Which Dogs Eat Poop and Why Do They Do It?
Poop eating in dogs is not only common, but it's a difficult behavior to change.
Posted January 25, 2018 | Reviewed by Ekua Hagan
A short time ago, a friend dropped by my house for a visit. We were sitting on my sofa sipping some wine and catching up on recent events when my Cavalier King Charles Spaniel, Ripley, jumped up beside me and began to lick my ear. My friend's face contorted in a look of disgust and she blurted out "Why do you let him do that? You don't know what he might have just eaten. I love my Gertie [her Labrador Retriever] but I won't let her lick my face. She goes out into the backyard and eats her own poop. I can smell it on her breath and the thought of her licking me after she's eaten their own feces is revolting. I've tried everything to get her to stop doing that, but nothing seems to work."
It is well accepted that some dogs eat poop. They will eat their own droppings, that of other dogs, as well as the stools of other animals (I can't tell you how many times people have complained about their dog getting into the cat's litter box for a snack).
The scientific term for this behavior is coprophagy. The eating of feces is widely distributed in the animal world, and among mammals it is found in rodents, rabbits, beavers, elephants and non-human primates, to name just a few.
It is generally believed that the reason for this behavior is because, when an animal's diet is rich, digestion does not extract all of the useful dietary components, and eating the droppings of other animals provides a second chance for the animal to extract valuable nutrients.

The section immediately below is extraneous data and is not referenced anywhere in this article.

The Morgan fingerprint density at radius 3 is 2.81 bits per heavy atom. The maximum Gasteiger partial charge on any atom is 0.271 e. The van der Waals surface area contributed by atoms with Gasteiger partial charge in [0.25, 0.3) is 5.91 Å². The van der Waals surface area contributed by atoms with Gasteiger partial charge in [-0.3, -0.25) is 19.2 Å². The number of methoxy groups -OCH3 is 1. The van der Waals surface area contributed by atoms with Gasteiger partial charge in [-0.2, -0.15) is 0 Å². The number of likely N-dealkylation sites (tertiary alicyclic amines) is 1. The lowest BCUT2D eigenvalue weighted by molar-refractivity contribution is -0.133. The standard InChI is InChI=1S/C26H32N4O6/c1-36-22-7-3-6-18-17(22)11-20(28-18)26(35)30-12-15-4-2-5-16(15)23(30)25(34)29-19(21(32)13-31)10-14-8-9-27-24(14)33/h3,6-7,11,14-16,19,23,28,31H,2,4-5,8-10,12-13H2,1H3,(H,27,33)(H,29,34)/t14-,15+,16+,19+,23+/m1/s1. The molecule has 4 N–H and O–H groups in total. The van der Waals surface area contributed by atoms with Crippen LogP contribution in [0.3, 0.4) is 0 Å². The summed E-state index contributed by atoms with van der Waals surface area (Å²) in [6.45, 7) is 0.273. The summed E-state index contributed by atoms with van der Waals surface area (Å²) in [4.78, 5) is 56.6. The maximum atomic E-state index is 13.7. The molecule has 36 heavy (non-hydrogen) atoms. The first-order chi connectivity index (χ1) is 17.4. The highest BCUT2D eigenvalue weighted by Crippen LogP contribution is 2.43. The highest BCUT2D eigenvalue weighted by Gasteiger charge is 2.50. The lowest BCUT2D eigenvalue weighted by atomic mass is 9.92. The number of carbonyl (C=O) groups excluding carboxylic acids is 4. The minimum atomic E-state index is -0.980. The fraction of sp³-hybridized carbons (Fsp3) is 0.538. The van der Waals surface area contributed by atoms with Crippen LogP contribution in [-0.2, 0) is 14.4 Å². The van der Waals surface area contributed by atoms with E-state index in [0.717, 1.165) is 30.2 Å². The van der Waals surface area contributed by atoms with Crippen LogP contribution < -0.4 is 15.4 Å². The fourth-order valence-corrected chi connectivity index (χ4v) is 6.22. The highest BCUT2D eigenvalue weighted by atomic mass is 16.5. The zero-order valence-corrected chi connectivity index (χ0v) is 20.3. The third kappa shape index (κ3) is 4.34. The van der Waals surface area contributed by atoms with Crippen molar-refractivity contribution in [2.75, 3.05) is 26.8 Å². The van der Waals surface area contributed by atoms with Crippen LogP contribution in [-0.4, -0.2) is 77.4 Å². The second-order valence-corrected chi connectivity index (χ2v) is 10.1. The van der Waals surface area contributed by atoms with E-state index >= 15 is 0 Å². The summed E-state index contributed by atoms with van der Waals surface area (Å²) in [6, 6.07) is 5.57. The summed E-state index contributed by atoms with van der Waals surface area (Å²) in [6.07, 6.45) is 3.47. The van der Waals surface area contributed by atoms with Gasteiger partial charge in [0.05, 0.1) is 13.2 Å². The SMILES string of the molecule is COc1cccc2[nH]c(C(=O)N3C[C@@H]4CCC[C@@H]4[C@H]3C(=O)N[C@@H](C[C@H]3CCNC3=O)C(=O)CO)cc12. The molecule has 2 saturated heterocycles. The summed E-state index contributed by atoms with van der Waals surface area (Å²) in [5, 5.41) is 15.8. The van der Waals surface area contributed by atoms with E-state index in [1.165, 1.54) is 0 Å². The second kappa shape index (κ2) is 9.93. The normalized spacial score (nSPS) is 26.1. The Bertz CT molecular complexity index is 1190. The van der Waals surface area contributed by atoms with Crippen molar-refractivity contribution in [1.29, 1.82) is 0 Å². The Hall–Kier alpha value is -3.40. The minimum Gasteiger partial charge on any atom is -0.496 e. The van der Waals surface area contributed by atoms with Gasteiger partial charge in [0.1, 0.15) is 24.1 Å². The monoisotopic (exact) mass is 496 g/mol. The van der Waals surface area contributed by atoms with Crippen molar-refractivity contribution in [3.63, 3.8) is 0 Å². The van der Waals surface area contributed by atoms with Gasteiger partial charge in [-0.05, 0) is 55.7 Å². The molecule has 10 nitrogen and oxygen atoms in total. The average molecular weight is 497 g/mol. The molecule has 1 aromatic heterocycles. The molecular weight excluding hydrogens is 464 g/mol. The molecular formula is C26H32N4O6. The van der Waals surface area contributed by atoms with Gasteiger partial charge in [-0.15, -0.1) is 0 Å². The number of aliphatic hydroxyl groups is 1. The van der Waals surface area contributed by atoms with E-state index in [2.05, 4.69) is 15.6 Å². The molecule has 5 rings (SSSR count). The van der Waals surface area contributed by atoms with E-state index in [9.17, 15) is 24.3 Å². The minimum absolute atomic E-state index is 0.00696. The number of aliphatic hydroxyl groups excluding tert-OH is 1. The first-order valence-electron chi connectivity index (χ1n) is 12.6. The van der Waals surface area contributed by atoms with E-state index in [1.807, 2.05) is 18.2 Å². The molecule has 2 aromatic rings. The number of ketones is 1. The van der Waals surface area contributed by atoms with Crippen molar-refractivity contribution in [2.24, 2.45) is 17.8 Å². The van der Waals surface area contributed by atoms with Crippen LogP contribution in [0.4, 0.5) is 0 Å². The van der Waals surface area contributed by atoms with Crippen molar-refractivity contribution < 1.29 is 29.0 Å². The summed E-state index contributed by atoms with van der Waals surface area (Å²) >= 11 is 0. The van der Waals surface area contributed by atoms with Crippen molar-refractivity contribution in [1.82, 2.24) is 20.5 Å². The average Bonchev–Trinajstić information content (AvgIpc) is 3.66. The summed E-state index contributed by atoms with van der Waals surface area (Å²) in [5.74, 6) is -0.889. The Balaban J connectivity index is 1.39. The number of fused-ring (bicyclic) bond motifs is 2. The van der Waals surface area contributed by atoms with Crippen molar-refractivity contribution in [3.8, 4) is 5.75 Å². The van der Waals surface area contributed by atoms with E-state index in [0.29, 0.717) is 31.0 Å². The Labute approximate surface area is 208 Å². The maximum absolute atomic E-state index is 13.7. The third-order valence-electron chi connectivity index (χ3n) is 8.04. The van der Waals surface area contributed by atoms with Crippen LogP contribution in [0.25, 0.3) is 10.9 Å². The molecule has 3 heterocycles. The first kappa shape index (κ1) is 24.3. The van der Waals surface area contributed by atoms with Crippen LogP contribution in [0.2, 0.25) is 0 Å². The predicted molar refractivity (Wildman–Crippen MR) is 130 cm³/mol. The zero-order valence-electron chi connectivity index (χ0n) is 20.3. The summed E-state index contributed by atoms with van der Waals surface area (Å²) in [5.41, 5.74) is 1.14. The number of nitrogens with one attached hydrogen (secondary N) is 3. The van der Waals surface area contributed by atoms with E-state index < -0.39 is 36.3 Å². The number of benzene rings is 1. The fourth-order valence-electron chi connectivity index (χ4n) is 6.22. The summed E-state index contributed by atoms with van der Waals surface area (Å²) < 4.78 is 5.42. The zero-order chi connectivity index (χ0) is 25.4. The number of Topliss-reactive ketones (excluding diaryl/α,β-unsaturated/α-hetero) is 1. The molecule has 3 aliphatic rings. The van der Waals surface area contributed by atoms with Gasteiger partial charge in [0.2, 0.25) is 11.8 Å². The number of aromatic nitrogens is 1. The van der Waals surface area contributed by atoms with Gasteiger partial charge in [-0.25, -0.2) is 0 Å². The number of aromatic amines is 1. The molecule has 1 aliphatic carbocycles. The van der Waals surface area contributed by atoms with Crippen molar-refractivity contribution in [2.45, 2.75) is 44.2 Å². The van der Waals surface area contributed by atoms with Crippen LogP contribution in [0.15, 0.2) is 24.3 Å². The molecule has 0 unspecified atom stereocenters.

Humans tend to find this behavior in their pets to be gross and objectionable and it is listed in some studies as being among the top 10 reasons that dogs are surrendered to shelters.
It actually turns out that despite the fact that an Internet search will produce hundreds of pages discussing this problem, very little scientific data on the issue exists. However, recently, a new study on this issue appeared in the journal Veterinary Medicine and Science which tried to fill the gap in our understanding of this problem.
The study was done by a team of investigators headed by the well-respected pair of animal researchers Benjamin and Lynette Hart, of the University of California at Davis. The research consisted of two web-based surveys. The first survey involved 1475 dog owners and was designed to see just how common this behavior was. The second survey looked at only 1552 dogs that were confirmed as being coprophagic and was designed to explore the reasons behind the behavior.
The data demonstrated the fact that 16 percent of dogs consume feces frequently (which means that their owners have seen them do it more than six times), while if you look at how many people have seen their dog do this at least once you bump the percentage up to 23 percent.
The data also seems to show that the age of the dog made no difference, nor were there differences based on diet. The researchers also looked at whether coprophagy was associated with other compulsive behaviors, such as tail chasing, but found that that was not the case. Furthermore, the results showed that stool-eaters were just as easily housetrained as other dogs, a fact which seems to rule out the idea that the coprophagic dogs are just more comfortable with poop than their more discriminating peers.
Dogs who live in a household where there is more than one other dog were also more likely to be coprophagic, presumably since, with higher numbers of dogs around more poop is simply available. One personality factor which emerged was that the coprophagic dogs tended to be described as "greedy eaters."
I was somewhat surprised to see that in the first survey there was no significant sex difference. My surprise was because every female dog who has puppies ultimately becomes coprophagic, at least while the puppies are still very young. The reason for this is that females lick each puppy's urogenital and anal regions in order to stimulate them to urinate and defecate. In order to keep the nesting area clean, she then eats the waste products that the puppies produce.